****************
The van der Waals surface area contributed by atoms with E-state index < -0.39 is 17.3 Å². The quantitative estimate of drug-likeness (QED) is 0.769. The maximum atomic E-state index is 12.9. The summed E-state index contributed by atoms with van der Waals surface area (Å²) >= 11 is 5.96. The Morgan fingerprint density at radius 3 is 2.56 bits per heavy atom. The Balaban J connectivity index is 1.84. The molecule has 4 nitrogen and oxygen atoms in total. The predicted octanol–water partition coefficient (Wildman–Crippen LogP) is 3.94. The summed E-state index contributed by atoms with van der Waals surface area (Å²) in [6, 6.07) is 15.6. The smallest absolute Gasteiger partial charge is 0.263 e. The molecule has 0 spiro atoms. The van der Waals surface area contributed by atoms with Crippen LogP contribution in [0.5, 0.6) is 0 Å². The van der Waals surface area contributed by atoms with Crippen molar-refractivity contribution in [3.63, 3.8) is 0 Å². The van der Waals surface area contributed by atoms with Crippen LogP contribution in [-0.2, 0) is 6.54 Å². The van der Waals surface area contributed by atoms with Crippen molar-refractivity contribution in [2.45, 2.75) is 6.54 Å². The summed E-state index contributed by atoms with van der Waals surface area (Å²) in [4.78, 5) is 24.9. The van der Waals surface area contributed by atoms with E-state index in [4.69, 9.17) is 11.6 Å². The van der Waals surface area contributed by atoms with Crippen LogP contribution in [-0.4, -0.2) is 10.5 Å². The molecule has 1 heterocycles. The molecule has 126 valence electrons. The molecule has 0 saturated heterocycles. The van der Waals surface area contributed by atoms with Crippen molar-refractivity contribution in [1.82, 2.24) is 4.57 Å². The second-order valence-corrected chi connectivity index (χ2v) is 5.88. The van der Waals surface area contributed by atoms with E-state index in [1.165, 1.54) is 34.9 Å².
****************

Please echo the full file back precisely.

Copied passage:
The van der Waals surface area contributed by atoms with E-state index < -0.39 is 17.3 Å². The quantitative estimate of drug-likeness (QED) is 0.769. The maximum atomic E-state index is 12.9. The summed E-state index contributed by atoms with van der Waals surface area (Å²) >= 11 is 5.96. The Morgan fingerprint density at radius 3 is 2.56 bits per heavy atom. The Balaban J connectivity index is 1.84. The molecule has 4 nitrogen and oxygen atoms in total. The predicted octanol–water partition coefficient (Wildman–Crippen LogP) is 3.94. The summed E-state index contributed by atoms with van der Waals surface area (Å²) in [6, 6.07) is 15.6. The smallest absolute Gasteiger partial charge is 0.263 e. The molecule has 0 spiro atoms. The van der Waals surface area contributed by atoms with Crippen LogP contribution in [0.5, 0.6) is 0 Å². The van der Waals surface area contributed by atoms with Crippen molar-refractivity contribution in [3.63, 3.8) is 0 Å². The van der Waals surface area contributed by atoms with Crippen LogP contribution in [-0.2, 0) is 6.54 Å². The van der Waals surface area contributed by atoms with Crippen molar-refractivity contribution in [2.45, 2.75) is 6.54 Å². The summed E-state index contributed by atoms with van der Waals surface area (Å²) in [4.78, 5) is 24.9. The van der Waals surface area contributed by atoms with E-state index in [4.69, 9.17) is 11.6 Å². The van der Waals surface area contributed by atoms with Crippen LogP contribution in [-0.4, -0.2) is 10.5 Å². The molecule has 1 heterocycles. The molecule has 126 valence electrons. The molecule has 0 saturated heterocycles. The van der Waals surface area contributed by atoms with Crippen molar-refractivity contribution in [1.82, 2.24) is 4.57 Å². The second-order valence-corrected chi connectivity index (χ2v) is 5.88. The van der Waals surface area contributed by atoms with E-state index in [1.165, 1.54) is 34.9 Å².